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Griffin v. Illinois Bell Tel. Co.

FEBRUARY 19, 1962.




Appeal from the Circuit Court of Champaign County; the Hon. BIRCH E. MORGAN, Judge, presiding. Reversed and remanded with directions.


On April 5, 1957, plaintiff, a 16 year old boy, along with two other boys, were passengers in an automobile being driven by one Eugene Dalton. The boys were shopping for a used car for one of their group, not plaintiff, and drove to Rantoul from Champaign. On their return trip their car struck the rear end of defendant's truck, killing Dalton and injuring plaintiff, for which injuries he brings this suit. The lower court directed a verdict for the defendant at the close of plaintiff's case and judgment was entered thereon. Post trial motions filed by plaintiff were overruled by the lower court and plaintiff appeals.

The facts are for the most part undisputed and we consider those facts in a light most favorable to the plaintiff. When so considered, this appeal presents the narrow question of whether there is any evidence of negligence on the part of defendant. If at the close of plaintiff's case there was any evidence of negligence, a verdict should not have been directed by the trial court. It should be noted that the question of contributory negligence of the plaintiff is not involved in this appeal.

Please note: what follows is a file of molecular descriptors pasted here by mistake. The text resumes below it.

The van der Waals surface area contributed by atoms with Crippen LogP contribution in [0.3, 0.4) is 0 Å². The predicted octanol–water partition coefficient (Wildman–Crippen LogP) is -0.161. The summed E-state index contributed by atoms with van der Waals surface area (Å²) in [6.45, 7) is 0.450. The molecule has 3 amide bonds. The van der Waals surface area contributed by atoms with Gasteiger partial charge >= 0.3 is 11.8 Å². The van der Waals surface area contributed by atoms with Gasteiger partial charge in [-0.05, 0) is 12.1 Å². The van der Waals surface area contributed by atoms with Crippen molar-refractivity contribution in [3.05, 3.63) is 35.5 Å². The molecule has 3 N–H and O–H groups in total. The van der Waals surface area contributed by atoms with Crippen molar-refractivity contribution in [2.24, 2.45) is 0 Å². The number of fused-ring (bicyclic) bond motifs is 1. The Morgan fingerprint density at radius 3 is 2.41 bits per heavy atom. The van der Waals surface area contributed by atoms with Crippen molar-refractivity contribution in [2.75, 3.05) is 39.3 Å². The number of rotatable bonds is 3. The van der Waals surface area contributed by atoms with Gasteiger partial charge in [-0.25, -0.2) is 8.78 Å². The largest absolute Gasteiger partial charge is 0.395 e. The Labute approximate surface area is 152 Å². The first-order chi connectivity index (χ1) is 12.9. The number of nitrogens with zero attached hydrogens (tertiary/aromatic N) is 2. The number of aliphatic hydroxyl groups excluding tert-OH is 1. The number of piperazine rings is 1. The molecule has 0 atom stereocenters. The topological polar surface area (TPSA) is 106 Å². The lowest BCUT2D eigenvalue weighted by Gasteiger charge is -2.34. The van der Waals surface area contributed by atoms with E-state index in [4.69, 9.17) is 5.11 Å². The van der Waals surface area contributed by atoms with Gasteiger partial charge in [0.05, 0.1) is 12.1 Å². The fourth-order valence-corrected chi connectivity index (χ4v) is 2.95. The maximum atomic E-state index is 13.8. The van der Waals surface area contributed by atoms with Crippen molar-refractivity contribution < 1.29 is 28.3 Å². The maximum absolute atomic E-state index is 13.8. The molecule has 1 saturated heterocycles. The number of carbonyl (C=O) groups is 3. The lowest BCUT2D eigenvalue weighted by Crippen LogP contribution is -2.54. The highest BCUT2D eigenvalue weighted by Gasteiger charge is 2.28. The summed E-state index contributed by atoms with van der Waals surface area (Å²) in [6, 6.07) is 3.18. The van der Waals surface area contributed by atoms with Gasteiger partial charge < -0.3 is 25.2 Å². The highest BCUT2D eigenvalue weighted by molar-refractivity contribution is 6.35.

The defendant's truck was being operated by its employee, one Harry Northern, who along with another employee were driving south along the Leverett Road between Rantoul and Champaign inspecting telephone lines of the defendant company to see if they had been damaged by a recent storm. The Leverett Road is a paved highway 18 feet in width. At a point approximately 200 or 300 feet north of the place of the accident Northern stopped his truck to check a wire. He then continued on traveling between 7 and 10 miles per hour, both men apparently checking the lines as they drove. It was Northern's intention to travel at that speed for as he testified he would not be able to check the wires traveling any faster. In short, he was in the flow of traffic going at the speed intended and not intending to stop or increase his speed at the time of the accident. The left direction indicator light on the back of the truck was on, although Northern did not intend to turn left, nor, as previously stated, did he intend to stop. After Northern had proceeded south a short distance, an automobile driven by one Lora Avner pulled behind him. It appears that she was traveling at about 50 to 55 miles per hour, saw the truck, noted the left indicator light was on and pulled up behind it. At this time the automobile in which plaintiff was riding in the rear seat behind the driver, approached the Avner automobile and defendant's truck. The truck was not visible to plaintiff, being concealed by the Avner automobile. The Avner car slowly pulled out from behind the truck, first ascertaining if the road was clear, and as it pulled out the rear of the truck was exposed to plaintiff for the first time. The Dalton car, traveling between 60 and 65 miles per hour, also pulled into the left lane for the purpose of passing the vehicle ahead. Avner testified that as she was abreast of the defendant's truck she noted the Dalton car coming up behind her in the left or passing lane and that she then turned back in the right lane in front of the truck as soon as possible. Plaintiff testified that he did not see the blinking light but that he saw a car approaching going north in the same lane the Dalton automobile was then traveling. The Dalton automobile suddenly swung back toward the right lane, and the shoulder and ditch on the right side of the pavement and in so doing struck the right rear dual wheels of the truck and went crashing across the shoulder injuring plaintiff and killing Dalton.